Racism is a mental illness. We need to call it out for what it truly is. If we break down all of the thoughts and emotions that create racist perceptions, we can identify the following mental states and emotions: anxiety, paranoia, fear, insecurities, delusional thinking, irrational thinking, panic, intense hatred, helplessness, resentments, anger, aggression, phobias, and hysteria. If you visited a psychiatrist's office and left out the "racism" in your discussion of what you were experiencing, but included all of these other symptoms, you would leave with a serious prescription for medication, and perhaps several medications would be needed. So, why destabilize your peace of mind with unhealthy perceptions, beliefs, or attitudes?

Often racism is passed down in the same family generation to generation just like depression, alcoholism, generalized anxiety and other physical diseases. I am not saying that racism is genetic, but family culture can facilitate sickness. Just like losing weight is a good thing for your physical health, so is losing racism a good thing for your mental health.

Men, especially young men, can rally for change in our society. Let's stand with our brothers regardless of race and stand against old archaic beliefs that divide us and harm us. Let's change the words that come from our mouths and the attitudes in our daily practices that emphasize racial difference. Let's let other guys know that they are not cool when they insist that their racist views are right. Racism is not sexy. Racism is not attractive. Racism is like having a big pimple on the end of your nose while trying to date! It’s a bit repulsive. And it usually repels people away from you.

3 Ways to Change Racist Division Among Your Generation

1. Be an agent for change. Change the way you speak about race and get away from using color to describe people. When we change our words and our language about race, we will experience a positive mental shift away from negative feelings and attitudes about race.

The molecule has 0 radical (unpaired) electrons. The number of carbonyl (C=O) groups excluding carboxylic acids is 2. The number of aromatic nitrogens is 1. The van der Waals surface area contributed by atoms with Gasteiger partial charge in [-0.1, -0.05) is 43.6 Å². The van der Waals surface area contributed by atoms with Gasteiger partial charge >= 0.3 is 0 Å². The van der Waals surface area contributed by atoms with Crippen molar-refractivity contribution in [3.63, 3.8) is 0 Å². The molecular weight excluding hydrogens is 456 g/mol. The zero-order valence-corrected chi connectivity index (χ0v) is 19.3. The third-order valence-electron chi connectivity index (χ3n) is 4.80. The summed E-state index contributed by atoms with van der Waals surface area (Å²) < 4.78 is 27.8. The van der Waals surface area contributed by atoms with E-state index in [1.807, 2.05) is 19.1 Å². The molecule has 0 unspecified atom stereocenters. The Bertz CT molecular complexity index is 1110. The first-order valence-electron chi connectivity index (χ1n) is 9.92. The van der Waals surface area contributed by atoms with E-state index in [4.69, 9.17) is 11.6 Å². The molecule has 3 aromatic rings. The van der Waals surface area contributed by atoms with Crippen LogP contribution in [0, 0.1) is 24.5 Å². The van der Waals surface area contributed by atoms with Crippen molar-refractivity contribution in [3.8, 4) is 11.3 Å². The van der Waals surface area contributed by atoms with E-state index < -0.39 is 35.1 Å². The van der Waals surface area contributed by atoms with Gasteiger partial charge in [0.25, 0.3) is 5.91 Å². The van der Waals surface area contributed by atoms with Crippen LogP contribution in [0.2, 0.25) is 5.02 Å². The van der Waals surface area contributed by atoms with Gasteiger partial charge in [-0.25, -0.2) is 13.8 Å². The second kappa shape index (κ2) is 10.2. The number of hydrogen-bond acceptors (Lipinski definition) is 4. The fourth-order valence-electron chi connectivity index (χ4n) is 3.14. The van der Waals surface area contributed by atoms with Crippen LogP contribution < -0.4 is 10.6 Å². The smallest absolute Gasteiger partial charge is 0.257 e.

2. Embrace diversity as a positive way to express our individuality and contributions to the human race. Diversity makes us stronger because we all have something to bring to the table of humanity. America's diversity has always been its best quality.

3. Speak out about racism and call out those who are racists. We are responsible for speaking up on behalf of our brothers and to hold racists accountable for their words and deeds. Don't allow your friends to tell you racial jokes and don't laugh at racial jokes.

Ultimately, love, compassion, and acceptance are what bring true peace and health to your life. I encourage you to be an authentic man and learn to embrace your own fears and turn them into courage when relating to people who are not just like you. Richness and depth of life come from diversity, so let’s enjoy one another. Namaste.

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For additional information about how to help young adult men, Daniel P. David, PhD invites you to visit: Dr. David completed his postgraduate psychotherapy education at the University of Oxford (England) and has successfully helped men of all ages experience positive changes and personal growth in their lives for more than 25 years. Click here for Dr. David's bio page.